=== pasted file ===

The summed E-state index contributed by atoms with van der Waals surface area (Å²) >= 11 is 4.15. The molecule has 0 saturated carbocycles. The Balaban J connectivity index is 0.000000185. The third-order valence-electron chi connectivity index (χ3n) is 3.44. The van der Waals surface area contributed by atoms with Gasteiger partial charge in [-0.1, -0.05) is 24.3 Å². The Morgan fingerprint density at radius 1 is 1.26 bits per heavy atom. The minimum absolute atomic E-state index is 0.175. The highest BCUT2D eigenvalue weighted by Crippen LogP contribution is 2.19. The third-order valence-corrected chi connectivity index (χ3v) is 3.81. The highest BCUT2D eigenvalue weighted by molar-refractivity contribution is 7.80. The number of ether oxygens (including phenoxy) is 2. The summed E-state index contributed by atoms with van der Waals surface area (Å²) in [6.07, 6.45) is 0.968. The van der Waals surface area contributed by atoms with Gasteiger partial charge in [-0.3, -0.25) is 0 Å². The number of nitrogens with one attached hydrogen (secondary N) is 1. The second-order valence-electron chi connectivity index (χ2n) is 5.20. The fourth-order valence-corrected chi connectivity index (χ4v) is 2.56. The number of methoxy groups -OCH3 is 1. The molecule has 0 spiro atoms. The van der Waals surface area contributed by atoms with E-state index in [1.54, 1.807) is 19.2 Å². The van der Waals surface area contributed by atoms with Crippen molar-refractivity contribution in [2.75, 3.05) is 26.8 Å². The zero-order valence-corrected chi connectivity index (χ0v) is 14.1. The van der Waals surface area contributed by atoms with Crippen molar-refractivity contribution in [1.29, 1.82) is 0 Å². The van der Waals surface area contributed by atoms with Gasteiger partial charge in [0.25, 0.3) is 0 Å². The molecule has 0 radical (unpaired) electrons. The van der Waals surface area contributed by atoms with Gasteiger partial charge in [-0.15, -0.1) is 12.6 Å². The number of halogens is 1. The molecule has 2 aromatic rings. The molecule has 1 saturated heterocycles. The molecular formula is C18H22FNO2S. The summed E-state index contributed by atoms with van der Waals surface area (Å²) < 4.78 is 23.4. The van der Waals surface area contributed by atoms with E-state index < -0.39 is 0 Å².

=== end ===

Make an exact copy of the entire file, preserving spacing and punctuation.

The summed E-state index contributed by atoms with van der Waals surface area (Å²) >= 11 is 4.15. The molecule has 0 saturated carbocycles. The Balaban J connectivity index is 0.000000185. The third-order valence-electron chi connectivity index (χ3n) is 3.44. The van der Waals surface area contributed by atoms with Gasteiger partial charge in [-0.1, -0.05) is 24.3 Å². The Morgan fingerprint density at radius 1 is 1.26 bits per heavy atom. The minimum absolute atomic E-state index is 0.175. The highest BCUT2D eigenvalue weighted by Crippen LogP contribution is 2.19. The third-order valence-corrected chi connectivity index (χ3v) is 3.81. The highest BCUT2D eigenvalue weighted by molar-refractivity contribution is 7.80. The number of ether oxygens (including phenoxy) is 2. The summed E-state index contributed by atoms with van der Waals surface area (Å²) in [6.07, 6.45) is 0.968. The van der Waals surface area contributed by atoms with Gasteiger partial charge in [-0.3, -0.25) is 0 Å². The number of nitrogens with one attached hydrogen (secondary N) is 1. The second-order valence-electron chi connectivity index (χ2n) is 5.20. The fourth-order valence-corrected chi connectivity index (χ4v) is 2.56. The number of methoxy groups -OCH3 is 1. The molecule has 0 spiro atoms. The van der Waals surface area contributed by atoms with E-state index in [1.54, 1.807) is 19.2 Å². The van der Waals surface area contributed by atoms with Crippen molar-refractivity contribution in [2.75, 3.05) is 26.8 Å². The zero-order valence-corrected chi connectivity index (χ0v) is 14.1. The van der Waals surface area contributed by atoms with Crippen molar-refractivity contribution in [1.29, 1.82) is 0 Å². The van der Waals surface area contributed by atoms with Gasteiger partial charge in [0.25, 0.3) is 0 Å². The molecule has 0 radical (unpaired) electrons. The van der Waals surface area contributed by atoms with Gasteiger partial charge in [-0.15, -0.1) is 12.6 Å². The number of halogens is 1. The molecule has 2 aromatic rings. The molecule has 1 saturated heterocycles. The molecular formula is C18H22FNO2S. The summed E-state index contributed by atoms with van der Waals surface area (Å²) < 4.78 is 23.4. The van der Waals surface area contributed by atoms with E-state index < -0.39 is 0 Å².